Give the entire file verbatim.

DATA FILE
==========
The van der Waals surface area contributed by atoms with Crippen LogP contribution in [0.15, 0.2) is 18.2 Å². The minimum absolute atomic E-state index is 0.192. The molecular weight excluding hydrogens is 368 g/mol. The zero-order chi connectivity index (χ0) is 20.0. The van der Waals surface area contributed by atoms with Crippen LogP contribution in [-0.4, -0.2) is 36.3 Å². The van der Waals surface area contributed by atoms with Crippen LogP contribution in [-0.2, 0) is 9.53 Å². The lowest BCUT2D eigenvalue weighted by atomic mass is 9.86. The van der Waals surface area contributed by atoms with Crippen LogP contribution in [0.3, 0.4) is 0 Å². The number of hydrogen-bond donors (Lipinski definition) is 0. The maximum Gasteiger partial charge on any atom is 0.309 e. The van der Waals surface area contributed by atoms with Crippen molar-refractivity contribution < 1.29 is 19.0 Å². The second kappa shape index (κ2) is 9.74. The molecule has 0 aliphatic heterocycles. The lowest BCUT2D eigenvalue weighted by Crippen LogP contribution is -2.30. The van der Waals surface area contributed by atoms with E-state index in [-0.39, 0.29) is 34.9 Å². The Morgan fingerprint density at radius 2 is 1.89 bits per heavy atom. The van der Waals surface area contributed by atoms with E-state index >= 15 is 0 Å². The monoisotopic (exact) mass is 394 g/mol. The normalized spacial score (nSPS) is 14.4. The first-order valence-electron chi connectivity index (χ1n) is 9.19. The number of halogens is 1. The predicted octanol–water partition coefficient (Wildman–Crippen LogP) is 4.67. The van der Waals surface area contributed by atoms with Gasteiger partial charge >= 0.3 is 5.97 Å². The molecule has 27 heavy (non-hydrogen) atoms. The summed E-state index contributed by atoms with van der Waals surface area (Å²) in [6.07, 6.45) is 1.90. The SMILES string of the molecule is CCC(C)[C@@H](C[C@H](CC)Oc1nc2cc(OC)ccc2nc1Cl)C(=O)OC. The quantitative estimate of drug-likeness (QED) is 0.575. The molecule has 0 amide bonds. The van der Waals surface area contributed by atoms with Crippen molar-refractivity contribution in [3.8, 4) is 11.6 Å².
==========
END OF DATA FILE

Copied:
The van der Waals surface area contributed by atoms with Crippen LogP contribution in [0.15, 0.2) is 18.2 Å². The minimum absolute atomic E-state index is 0.192. The molecular weight excluding hydrogens is 368 g/mol. The zero-order chi connectivity index (χ0) is 20.0. The van der Waals surface area contributed by atoms with Crippen LogP contribution in [-0.4, -0.2) is 36.3 Å². The van der Waals surface area contributed by atoms with Crippen LogP contribution in [-0.2, 0) is 9.53 Å². The lowest BCUT2D eigenvalue weighted by atomic mass is 9.86. The van der Waals surface area contributed by atoms with Crippen LogP contribution in [0.3, 0.4) is 0 Å². The number of hydrogen-bond donors (Lipinski definition) is 0. The maximum Gasteiger partial charge on any atom is 0.309 e. The van der Waals surface area contributed by atoms with Crippen molar-refractivity contribution < 1.29 is 19.0 Å². The second kappa shape index (κ2) is 9.74. The molecule has 0 aliphatic heterocycles. The lowest BCUT2D eigenvalue weighted by Crippen LogP contribution is -2.30. The van der Waals surface area contributed by atoms with E-state index in [-0.39, 0.29) is 34.9 Å². The Morgan fingerprint density at radius 2 is 1.89 bits per heavy atom. The van der Waals surface area contributed by atoms with E-state index >= 15 is 0 Å². The monoisotopic (exact) mass is 394 g/mol. The normalized spacial score (nSPS) is 14.4. The first-order valence-electron chi connectivity index (χ1n) is 9.19. The number of halogens is 1. The predicted octanol–water partition coefficient (Wildman–Crippen LogP) is 4.67. The van der Waals surface area contributed by atoms with Gasteiger partial charge >= 0.3 is 5.97 Å². The molecule has 27 heavy (non-hydrogen) atoms. The summed E-state index contributed by atoms with van der Waals surface area (Å²) in [6.07, 6.45) is 1.90. The SMILES string of the molecule is CCC(C)[C@@H](C[C@H](CC)Oc1nc2cc(OC)ccc2nc1Cl)C(=O)OC. The quantitative estimate of drug-likeness (QED) is 0.575. The molecule has 0 amide bonds. The van der Waals surface area contributed by atoms with Crippen molar-refractivity contribution in [3.8, 4) is 11.6 Å².